Printed in the Business Monday of May 28th,2012
The Commission has noted with interest the recent upsurge in merger activity in the commercial banking sector in Barbados. It is clear from this recent activity, that there is a move to consolidate operations in this area in order to respond to the competitive pressures which exist in the market.
The Commission will always approve of activity that stimulates
competition, and mergers represent perhaps the most effective means of
increasing market share whether through assimilating the share of a
rival, or creating the scale of output that will allow firms to better
compete for market share.
Most of the recent mergers have fallen below the threshold level of 40%
market share, the level at which the merging firms are required to seek
the approval of the Commission to merge. Nevertheless, it is important
that amidst this resurgence in activity that firms are aware of their
obligations and responsibilities with regard to merger transactions
under the competition legislation in Barbados.
It is important first of all to understand the type of transactions that
constitute a merger. The law describes a merger as:
“The cessation of two or more enterprises from being distinct, whether
by amalgamation, by one or more of the enterprises acquiring control
over another or otherwise.”
Section 6 of the Act also states that the Commission has the power to
prohibit the acquisition of one company by another company, and the
acquisition of the assets of one company by another company.
The range of transactions therefore falling under the jurisdiction of
the Commission includes several different types of combinations and
arrangements. The most obvious example is where a company proposes to
buy a majority shareholding or a significant minority shareholding in
another company. However, a merger subject to the Act may also include
the purchase of assets such as businesses, plant and equipment,
intellectual property or the formation of a joint venture.
The key merger prohibition is found in Section 20(1) of the Fair
Competition Act (Act), which states:
“From the commencement of this Act, all mergers by an enterprise that
(a) by itself controls, or
(b) together with any other enterprise with which it intends to effect
the merger is likely to control not less than 40 per cent of any market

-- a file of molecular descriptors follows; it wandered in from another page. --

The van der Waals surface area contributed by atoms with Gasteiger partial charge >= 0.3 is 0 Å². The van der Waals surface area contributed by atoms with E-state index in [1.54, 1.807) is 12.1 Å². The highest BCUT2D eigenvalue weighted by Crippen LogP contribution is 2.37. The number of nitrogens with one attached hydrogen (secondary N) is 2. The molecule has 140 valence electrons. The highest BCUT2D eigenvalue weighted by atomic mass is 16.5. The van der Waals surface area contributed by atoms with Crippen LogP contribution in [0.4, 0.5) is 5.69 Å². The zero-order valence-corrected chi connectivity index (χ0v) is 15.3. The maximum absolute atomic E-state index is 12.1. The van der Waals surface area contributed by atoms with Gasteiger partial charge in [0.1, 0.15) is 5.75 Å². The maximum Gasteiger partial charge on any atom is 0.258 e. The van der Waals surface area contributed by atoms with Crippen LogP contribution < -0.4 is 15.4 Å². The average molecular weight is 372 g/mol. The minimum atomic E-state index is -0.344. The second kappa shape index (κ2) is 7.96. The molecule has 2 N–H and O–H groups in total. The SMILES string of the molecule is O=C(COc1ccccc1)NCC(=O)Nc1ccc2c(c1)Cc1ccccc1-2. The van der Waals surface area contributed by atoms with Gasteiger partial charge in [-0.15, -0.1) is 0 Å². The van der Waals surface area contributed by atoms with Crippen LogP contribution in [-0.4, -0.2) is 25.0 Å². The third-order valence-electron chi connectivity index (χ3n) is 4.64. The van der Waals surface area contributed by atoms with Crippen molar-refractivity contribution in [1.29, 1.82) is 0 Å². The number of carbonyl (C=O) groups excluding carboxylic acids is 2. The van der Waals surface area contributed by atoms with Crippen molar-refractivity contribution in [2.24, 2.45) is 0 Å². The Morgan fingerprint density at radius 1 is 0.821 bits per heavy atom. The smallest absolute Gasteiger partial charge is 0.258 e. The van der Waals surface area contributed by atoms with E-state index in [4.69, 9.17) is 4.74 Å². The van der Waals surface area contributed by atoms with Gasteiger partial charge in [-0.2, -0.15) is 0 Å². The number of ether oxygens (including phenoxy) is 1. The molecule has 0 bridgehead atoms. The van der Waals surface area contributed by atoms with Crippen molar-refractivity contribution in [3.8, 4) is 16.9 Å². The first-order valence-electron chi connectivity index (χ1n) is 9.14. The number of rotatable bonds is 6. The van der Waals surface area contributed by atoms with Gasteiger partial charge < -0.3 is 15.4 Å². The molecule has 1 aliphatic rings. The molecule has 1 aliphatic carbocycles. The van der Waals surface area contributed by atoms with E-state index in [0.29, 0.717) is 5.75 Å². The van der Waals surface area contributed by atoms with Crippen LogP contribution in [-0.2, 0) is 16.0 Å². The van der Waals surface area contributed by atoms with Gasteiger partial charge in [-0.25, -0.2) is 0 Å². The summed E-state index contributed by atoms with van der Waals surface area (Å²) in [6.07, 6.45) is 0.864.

or other such amount of the market as the Minister may by Order
prescribe are prohibited unless permitted by the Commission in
accordance with this section.”
Section 20(2) also states that if an enterprise wishes to effect a
merger, an application must be made to the Commission for permission to
Based on these provisions Barbados can be said to have a mandatory
notification system, which requires parties to contact the Commission
once the transaction meets the threshold level established.
Parties are strongly encouraged to approach the Commission on a formal
or informal basis, as soon as a proposed acquisition that may be subject
to the Act is certain to proceed, and to do so well before the
completion of any merger.
Merging parties that believe a proposed merger will breach the 40%
market share threshold should as early as possible provide the
Commission with the requisite information using the Merger Application
Form (Schedule of Statutory Instrument 2009 No. 104). This form requires
information such as the background of the companies, the reasons for
the transaction, the efficiencies to be generated as well as supporting
financial information. This information will help the Commission to make
a final decision on the matter in a timely manner.
Once the transaction is placed before the Commission, an investigation
into the proposed merger is conducted. The Commission examines the
transaction giving consideration to whether the merger is likely to:
- create a firm with market power or market dominance, or is likely to
enhance the existing power or dominance of a firm;
- reduce the availability of closely substitutable goods or services
after the merger is completed; or
- cause substantial harm to competition, consumers and the economy of
If a proposed merger does raise substantial competition concerns the
Commission may still permit the merger to proceed if it can be
demonstrated that the merger is likely to bring about significant
efficiency gains that can more than offset the competition concerns.
If a proposed merger is not permissible in its existing form, in some
instances the Commission will indicate to the parties how its concerns
might be remedied by modifying the proposal so that the merger does not
contravene the Act.
If the merger parties also consider that the transaction could be
modified to reduce or eliminate the Commission’s concerns, they may
choose to offer the Commission binding undertakings aimed at
restructuring the proposal to address the problem areas identified. If
this occurs the Commission will permit the merger. These actions are
designed to reduce the anti-competitive detriment associated with the
However, if upon the conclusion of its investigation and the exhaustion
of possible remedies, the Commission determines that a proposed merger
is likely to contravene the Act it will serve a copy of its findings on
the applicant indicating that completion of the merger is prohibited.
Generally the prohibition of a merger is a last resort and is rare among
competition authorities. For example, the European Commission last year
reported that it had prohibited 21 mergers out of approximately 4,500
transactions reviewed since the European Union Merger Regulation came
into force in September 1990. Similarly, the Fair Trading Commission
recognises the importance and value of mergers to economic activity and
only in circumstances where the detriment to competition is
overwhelming, is the transaction likely to be prohibited.